### Using probabilities in classification

• A lot of classifiers output degree of confidence.
• We generally train a classifier to output some $\mathbf{\hat{P}}$ which uses $\mathbf{\hat{w}}$ values to make predictions. It can then use outputted probability to return +1 if > 0.5 (is positive) or -1 if < 0.5 (is negative) and also how confident we are with the answer.

## Logistic Regression

### Predicting class probabilities with (generalized) linear models

• Goal: get probability from an outputted score.
• Since the scores range from positive infinity to negative infinity (and probability from 0 to 1):
• a Score of positive infinity would have a probability of 1.
• a score of neg inf would have a probability of 0.
• a score of 0 would have a probability of 0.5.
• Need to use a "link" function to convert score range to a probability:

$\hat{P}(y=+1|\mathbf{x}_i) = g(\mathbf{w}^Th(\mathbf{x}_i))$

• Doing this is called a "generalised linear model".

### The sigmoid (or logistic) link function

• For logistic regression, the link function is called "logistic function" or Sigmoid Activation Function:

$sigmoid(Score) = \dfrac{1}{1 + e^{-Score}}$

Code examples:

>>> import math
>>> sigmoid = lambda score: 1 / (1 + math.e**(-score))
>>> sigmoid(float('inf'))
1.0

>>> sigmoid(float('-inf'))
0.0

>>> sigmoid(-2)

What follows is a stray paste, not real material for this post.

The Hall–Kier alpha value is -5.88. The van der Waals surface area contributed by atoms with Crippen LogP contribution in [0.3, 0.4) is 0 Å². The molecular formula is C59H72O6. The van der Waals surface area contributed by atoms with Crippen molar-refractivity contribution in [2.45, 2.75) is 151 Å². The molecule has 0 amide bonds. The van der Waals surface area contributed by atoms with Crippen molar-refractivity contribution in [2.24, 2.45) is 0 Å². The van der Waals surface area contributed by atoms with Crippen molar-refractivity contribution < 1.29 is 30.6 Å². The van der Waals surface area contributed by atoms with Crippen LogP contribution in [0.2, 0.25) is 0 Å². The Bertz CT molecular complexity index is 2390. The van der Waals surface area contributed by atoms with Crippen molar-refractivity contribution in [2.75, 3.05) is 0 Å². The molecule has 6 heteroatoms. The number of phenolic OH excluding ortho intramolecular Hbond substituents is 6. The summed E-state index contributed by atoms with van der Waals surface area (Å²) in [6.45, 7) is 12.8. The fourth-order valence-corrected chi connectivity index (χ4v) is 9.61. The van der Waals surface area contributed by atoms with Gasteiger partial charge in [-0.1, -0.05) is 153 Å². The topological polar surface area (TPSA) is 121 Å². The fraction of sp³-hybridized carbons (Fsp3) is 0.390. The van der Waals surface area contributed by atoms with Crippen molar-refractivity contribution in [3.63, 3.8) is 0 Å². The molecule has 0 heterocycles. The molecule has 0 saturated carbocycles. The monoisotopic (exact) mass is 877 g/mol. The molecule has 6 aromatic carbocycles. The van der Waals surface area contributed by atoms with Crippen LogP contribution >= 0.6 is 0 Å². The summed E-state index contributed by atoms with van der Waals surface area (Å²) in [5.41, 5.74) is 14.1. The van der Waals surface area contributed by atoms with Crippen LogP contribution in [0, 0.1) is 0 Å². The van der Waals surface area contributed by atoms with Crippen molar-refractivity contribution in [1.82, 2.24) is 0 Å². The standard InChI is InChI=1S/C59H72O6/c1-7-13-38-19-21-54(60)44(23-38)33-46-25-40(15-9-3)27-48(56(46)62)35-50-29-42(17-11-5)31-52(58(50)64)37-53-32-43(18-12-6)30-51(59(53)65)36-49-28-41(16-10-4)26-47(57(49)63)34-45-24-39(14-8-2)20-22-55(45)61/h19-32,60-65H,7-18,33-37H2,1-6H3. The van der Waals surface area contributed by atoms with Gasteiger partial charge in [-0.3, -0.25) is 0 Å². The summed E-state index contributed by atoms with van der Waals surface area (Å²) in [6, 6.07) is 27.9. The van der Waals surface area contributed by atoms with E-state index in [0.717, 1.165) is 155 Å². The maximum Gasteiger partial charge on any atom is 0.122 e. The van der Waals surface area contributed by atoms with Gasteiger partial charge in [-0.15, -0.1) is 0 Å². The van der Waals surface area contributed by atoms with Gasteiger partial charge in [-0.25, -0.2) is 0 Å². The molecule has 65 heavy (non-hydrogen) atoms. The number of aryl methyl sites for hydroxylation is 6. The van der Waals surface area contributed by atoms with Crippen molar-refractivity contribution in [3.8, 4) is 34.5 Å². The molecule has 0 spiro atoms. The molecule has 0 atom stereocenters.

0.11920292202211757

>>> sigmoid(0)
0.5

• This works because $e^{-\infty} = 0$ (sigmoid becomes $\frac{1}{1}$) and $e^{\infty} = \infty$ (sigmoid becomes $\frac{1}{\inf}$).

### Logistic regression model

• Calculate the score with $\mathbf{w}^Th(\mathbf{x}_i)$ then run it through sigmoid and you have your outputted probability.

### Effect of coefficient values on predicted probabilities

• By changing the constant, the decision boundary lines shifts. When in the negative direction, the negative count a lot more than positives.
• The bigger the weights, the more "sure" you are: single words can effect the probability a lot.

### Overview of learning logistic regression model

• Training a classifier = learning coefficients
• Test learned model on validation set
• To find best classifier need to define a quality metric.
• Going to use "likelihood $l(\mathbf{w})$" function.
• Best model = highest likelihood.
• Use gradient ascent algorithm that has the highest likelihood.

## Practical issues for classification

### Encoding categorical inputs

• Numeric inputs usually make sense to multiply via coefficient directly: age, number of bedrooms etc
• Categorical inputs (gender, country of birth, postcode) need to be encoded in order to be multiplied via coefficient.
• One way to encode categorical inputs: 1-hot encoding. Basically, for a table of features, all are 0 except 1 (hence 1-hot):

 x       h(x)    h(x)
---------------------------
Male       0          1
Female     1          0

• Another way: bag of words encoding. Summary: Take a bunch of text and count words.

### Multi class classification with 1-verse-all

• To classify more than 2 classes, can use "1 versus all"
• Train a classifier for each category, comparing one class to the others.
• Figure out which $\hat{P}$ value has the highest probability.